Our 15th Annual Native Plant Sale was another overwhelming success!  For the first time we counted the number of customers—564 of you visited our plant sale this past year!  Thank you for your continued support of Marion SWCD and for purchasing native plants that provide habitat for all critters great and small, protect our stream banks, and look beautiful when they bloom.  We would also like to extend another great big thank you to all of the volunteers who helped at this year’s plant sale. We couldn’t do it without you!

Other activities related to native plants that we’ve been working on include partnering with the Marion County Master Gardeners to host a series of workshops on backyard habitat and native plants, providing recommendations to landowners on which natives will be best for their space, and leading educational field trips and nature walks for students.  The workshops planned with the Master Gardeners began in the fall of 2017 and run through spring/summer of 2018. 

We also created two great handouts this past year that you can find on our website:
Low Water Use Native Plants for the Willamette Valley
and a
Blooming Time Table for Native Plants  in the Middle Willamette Valley.

Invasive Plants Program
 The invasive plants program has been busy working with our local partners on setting up invasive plant treatment and survey projects for next fiscal year.  We worked with the City of Salem on an agreement to conduct knotweed treatments on Clark and Pringle Creeks in Salem.  This involved contacting landowners and obtaining permission to treat the knotweed and hiring a contractor to conduct the treatments.  Treatments started in the fall of 2017 and we plan to continue with follow up treatments for at least 3 years.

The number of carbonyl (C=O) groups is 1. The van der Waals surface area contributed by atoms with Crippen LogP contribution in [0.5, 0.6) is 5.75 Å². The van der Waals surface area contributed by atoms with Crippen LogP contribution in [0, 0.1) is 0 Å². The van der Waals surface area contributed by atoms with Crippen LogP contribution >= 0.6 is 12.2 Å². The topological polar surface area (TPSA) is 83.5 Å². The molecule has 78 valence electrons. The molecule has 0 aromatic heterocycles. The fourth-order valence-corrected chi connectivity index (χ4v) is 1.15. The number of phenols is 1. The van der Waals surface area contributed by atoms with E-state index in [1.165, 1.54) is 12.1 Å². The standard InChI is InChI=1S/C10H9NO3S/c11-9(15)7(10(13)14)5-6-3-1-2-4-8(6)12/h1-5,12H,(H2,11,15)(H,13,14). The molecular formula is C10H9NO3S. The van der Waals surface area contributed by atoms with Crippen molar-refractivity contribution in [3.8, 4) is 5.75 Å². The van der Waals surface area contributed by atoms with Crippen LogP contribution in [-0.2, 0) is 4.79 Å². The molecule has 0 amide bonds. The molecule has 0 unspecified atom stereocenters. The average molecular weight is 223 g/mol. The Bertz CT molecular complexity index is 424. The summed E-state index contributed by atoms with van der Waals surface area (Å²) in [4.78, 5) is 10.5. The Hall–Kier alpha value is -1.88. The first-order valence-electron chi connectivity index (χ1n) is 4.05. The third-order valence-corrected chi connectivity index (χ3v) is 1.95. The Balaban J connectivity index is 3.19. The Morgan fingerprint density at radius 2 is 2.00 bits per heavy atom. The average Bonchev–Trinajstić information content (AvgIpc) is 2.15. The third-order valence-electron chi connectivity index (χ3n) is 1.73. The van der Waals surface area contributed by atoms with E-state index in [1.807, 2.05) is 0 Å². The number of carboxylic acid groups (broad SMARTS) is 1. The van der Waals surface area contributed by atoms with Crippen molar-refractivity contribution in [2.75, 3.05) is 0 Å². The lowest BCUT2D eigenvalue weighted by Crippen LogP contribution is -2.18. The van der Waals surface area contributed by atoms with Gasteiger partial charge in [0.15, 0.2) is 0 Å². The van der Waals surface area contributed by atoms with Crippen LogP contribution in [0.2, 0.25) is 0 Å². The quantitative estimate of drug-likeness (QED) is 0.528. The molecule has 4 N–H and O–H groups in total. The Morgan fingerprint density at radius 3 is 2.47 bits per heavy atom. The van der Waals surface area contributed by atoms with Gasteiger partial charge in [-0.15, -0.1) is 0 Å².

We worked with the Marion County Weed Control District and the North Santiam Watershed Council to apply for funding from the Oregon State Weed Board to conduct invasive plant surveys and treatments in the Upper Mill Creek Watershed around Stayton and Aumsville. The Upper Mill Creek Watershed is the District’s ODA Focus Area for the 2017-2019 biennium.  The landowner outreach, along with the invasive treatments and surveys, will complement the activities for the ODA Focus Area and allow us to provide additional information to landowners on best practices to care for and improve riparian health. This project, if funded, will help rejuvenate the Marion County Weed Control District by providing needed invasive weed ID training to county staff and funding for invasive plant surveys. 
We continued to provide technical assistance as needed for plant identification and treatment information, along with responding to Invasive Species Hotline Reports for Marion County.  We were active in the local Mid-Willamette Cooperative Weed Management Area and the Willamette Aquatic Invasives Network.

The Marion SWCD is an equal opportunity employer, providing services to the public without regard to race, religion, color, sex, sexual orientation, gender identity, national origin, mental or physical disability, marital status, age, or other protected status or activity in accordance with applicable law.

Copyright © 2017 - Marion SWCD - All rights reserved.

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Marion Soil and Water Conservation District · 338 Hawthorne Ave NE · Salem, OR 97301 · USA